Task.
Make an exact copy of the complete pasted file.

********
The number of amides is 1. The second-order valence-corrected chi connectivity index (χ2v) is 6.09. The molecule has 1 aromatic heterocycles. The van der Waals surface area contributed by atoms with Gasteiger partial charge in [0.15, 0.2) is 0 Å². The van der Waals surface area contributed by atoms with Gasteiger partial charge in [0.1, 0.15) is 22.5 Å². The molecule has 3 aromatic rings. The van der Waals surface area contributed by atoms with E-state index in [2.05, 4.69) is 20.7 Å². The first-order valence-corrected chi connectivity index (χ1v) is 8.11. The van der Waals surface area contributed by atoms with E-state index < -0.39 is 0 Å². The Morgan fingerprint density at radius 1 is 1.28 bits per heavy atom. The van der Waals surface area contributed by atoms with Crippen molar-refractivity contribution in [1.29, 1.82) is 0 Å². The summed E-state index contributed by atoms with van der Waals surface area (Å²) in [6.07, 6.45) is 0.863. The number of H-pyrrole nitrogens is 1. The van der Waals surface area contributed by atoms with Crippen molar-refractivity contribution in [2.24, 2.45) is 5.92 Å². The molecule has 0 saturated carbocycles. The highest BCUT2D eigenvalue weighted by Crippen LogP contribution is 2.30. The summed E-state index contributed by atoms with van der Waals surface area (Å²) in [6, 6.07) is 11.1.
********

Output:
The number of amides is 1. The second-order valence-corrected chi connectivity index (χ2v) is 6.09. The molecule has 1 aromatic heterocycles. The van der Waals surface area contributed by atoms with Gasteiger partial charge in [0.15, 0.2) is 0 Å². The van der Waals surface area contributed by atoms with Gasteiger partial charge in [0.1, 0.15) is 22.5 Å². The molecule has 3 aromatic rings. The van der Waals surface area contributed by atoms with E-state index in [2.05, 4.69) is 20.7 Å². The first-order valence-corrected chi connectivity index (χ1v) is 8.11. The van der Waals surface area contributed by atoms with E-state index < -0.39 is 0 Å². The Morgan fingerprint density at radius 1 is 1.28 bits per heavy atom. The van der Waals surface area contributed by atoms with Crippen molar-refractivity contribution in [1.29, 1.82) is 0 Å². The summed E-state index contributed by atoms with van der Waals surface area (Å²) in [6.07, 6.45) is 0.863. The number of H-pyrrole nitrogens is 1. The van der Waals surface area contributed by atoms with Crippen molar-refractivity contribution in [2.24, 2.45) is 5.92 Å². The molecule has 0 saturated carbocycles. The highest BCUT2D eigenvalue weighted by Crippen LogP contribution is 2.30. The summed E-state index contributed by atoms with van der Waals surface area (Å²) in [6, 6.07) is 11.1.